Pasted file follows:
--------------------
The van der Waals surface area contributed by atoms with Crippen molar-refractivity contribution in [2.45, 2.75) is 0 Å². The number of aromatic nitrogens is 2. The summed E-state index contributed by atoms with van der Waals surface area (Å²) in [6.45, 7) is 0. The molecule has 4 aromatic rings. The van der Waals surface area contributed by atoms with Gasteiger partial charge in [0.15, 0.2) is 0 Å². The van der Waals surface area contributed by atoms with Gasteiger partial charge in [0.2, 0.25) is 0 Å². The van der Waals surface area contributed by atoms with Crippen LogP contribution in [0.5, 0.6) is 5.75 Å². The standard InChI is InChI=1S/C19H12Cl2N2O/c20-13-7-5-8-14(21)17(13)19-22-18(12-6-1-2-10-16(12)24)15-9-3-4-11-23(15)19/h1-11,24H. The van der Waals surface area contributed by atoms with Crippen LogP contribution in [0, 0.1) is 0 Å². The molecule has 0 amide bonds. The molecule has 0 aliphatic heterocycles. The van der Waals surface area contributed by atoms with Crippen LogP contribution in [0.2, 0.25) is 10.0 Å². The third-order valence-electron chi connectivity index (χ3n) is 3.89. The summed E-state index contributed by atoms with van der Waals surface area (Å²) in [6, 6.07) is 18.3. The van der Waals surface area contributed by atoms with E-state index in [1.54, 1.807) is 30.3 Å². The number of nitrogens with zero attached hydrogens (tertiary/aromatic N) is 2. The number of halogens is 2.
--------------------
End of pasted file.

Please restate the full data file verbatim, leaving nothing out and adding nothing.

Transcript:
The van der Waals surface area contributed by atoms with Crippen molar-refractivity contribution in [2.45, 2.75) is 0 Å². The number of aromatic nitrogens is 2. The summed E-state index contributed by atoms with van der Waals surface area (Å²) in [6.45, 7) is 0. The molecule has 4 aromatic rings. The van der Waals surface area contributed by atoms with Gasteiger partial charge in [0.15, 0.2) is 0 Å². The van der Waals surface area contributed by atoms with Gasteiger partial charge in [0.2, 0.25) is 0 Å². The van der Waals surface area contributed by atoms with Crippen LogP contribution in [0.5, 0.6) is 5.75 Å². The standard InChI is InChI=1S/C19H12Cl2N2O/c20-13-7-5-8-14(21)17(13)19-22-18(12-6-1-2-10-16(12)24)15-9-3-4-11-23(15)19/h1-11,24H. The van der Waals surface area contributed by atoms with Crippen LogP contribution in [0, 0.1) is 0 Å². The molecule has 0 amide bonds. The molecule has 0 aliphatic heterocycles. The van der Waals surface area contributed by atoms with Crippen LogP contribution in [0.2, 0.25) is 10.0 Å². The third-order valence-electron chi connectivity index (χ3n) is 3.89. The summed E-state index contributed by atoms with van der Waals surface area (Å²) in [6, 6.07) is 18.3. The van der Waals surface area contributed by atoms with E-state index in [1.54, 1.807) is 30.3 Å². The number of nitrogens with zero attached hydrogens (tertiary/aromatic N) is 2. The number of halogens is 2.